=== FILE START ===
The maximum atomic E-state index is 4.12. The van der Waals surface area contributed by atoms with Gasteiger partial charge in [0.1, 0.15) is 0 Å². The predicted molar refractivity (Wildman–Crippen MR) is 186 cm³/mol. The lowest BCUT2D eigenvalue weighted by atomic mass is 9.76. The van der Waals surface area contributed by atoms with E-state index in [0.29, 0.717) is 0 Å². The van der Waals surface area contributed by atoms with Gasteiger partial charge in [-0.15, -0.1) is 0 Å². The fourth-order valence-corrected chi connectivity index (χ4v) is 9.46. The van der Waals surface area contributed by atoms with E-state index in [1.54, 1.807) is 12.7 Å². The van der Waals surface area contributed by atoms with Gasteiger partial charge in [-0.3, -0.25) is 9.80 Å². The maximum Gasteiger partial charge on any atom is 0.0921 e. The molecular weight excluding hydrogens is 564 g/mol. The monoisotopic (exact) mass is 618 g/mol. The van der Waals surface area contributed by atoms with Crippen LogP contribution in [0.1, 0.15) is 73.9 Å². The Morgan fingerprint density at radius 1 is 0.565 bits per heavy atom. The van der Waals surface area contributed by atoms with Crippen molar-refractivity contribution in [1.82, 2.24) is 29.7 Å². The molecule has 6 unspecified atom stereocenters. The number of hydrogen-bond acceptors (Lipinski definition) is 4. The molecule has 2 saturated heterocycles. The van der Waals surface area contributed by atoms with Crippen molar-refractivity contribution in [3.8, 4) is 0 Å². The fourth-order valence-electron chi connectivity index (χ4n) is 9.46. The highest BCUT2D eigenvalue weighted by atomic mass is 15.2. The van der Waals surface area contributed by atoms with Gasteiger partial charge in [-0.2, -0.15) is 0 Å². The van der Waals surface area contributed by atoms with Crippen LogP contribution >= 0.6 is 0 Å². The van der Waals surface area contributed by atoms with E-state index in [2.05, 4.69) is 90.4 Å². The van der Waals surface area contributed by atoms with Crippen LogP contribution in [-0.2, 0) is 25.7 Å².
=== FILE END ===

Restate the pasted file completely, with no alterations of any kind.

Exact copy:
The maximum atomic E-state index is 4.12. The van der Waals surface area contributed by atoms with Gasteiger partial charge in [0.1, 0.15) is 0 Å². The predicted molar refractivity (Wildman–Crippen MR) is 186 cm³/mol. The lowest BCUT2D eigenvalue weighted by atomic mass is 9.76. The van der Waals surface area contributed by atoms with E-state index in [0.29, 0.717) is 0 Å². The van der Waals surface area contributed by atoms with Gasteiger partial charge in [-0.15, -0.1) is 0 Å². The fourth-order valence-corrected chi connectivity index (χ4v) is 9.46. The van der Waals surface area contributed by atoms with E-state index in [1.54, 1.807) is 12.7 Å². The van der Waals surface area contributed by atoms with Gasteiger partial charge in [-0.3, -0.25) is 9.80 Å². The maximum Gasteiger partial charge on any atom is 0.0921 e. The molecular weight excluding hydrogens is 564 g/mol. The monoisotopic (exact) mass is 618 g/mol. The van der Waals surface area contributed by atoms with Crippen LogP contribution in [0.1, 0.15) is 73.9 Å². The Morgan fingerprint density at radius 1 is 0.565 bits per heavy atom. The van der Waals surface area contributed by atoms with Crippen molar-refractivity contribution in [1.82, 2.24) is 29.7 Å². The molecule has 6 unspecified atom stereocenters. The number of hydrogen-bond acceptors (Lipinski definition) is 4. The molecule has 2 saturated heterocycles. The van der Waals surface area contributed by atoms with Crippen molar-refractivity contribution in [3.8, 4) is 0 Å². The fourth-order valence-electron chi connectivity index (χ4n) is 9.46. The highest BCUT2D eigenvalue weighted by atomic mass is 15.2. The van der Waals surface area contributed by atoms with Gasteiger partial charge in [-0.2, -0.15) is 0 Å². The van der Waals surface area contributed by atoms with Crippen LogP contribution >= 0.6 is 0 Å². The van der Waals surface area contributed by atoms with E-state index in [2.05, 4.69) is 90.4 Å². The van der Waals surface area contributed by atoms with Crippen LogP contribution in [-0.2, 0) is 25.7 Å².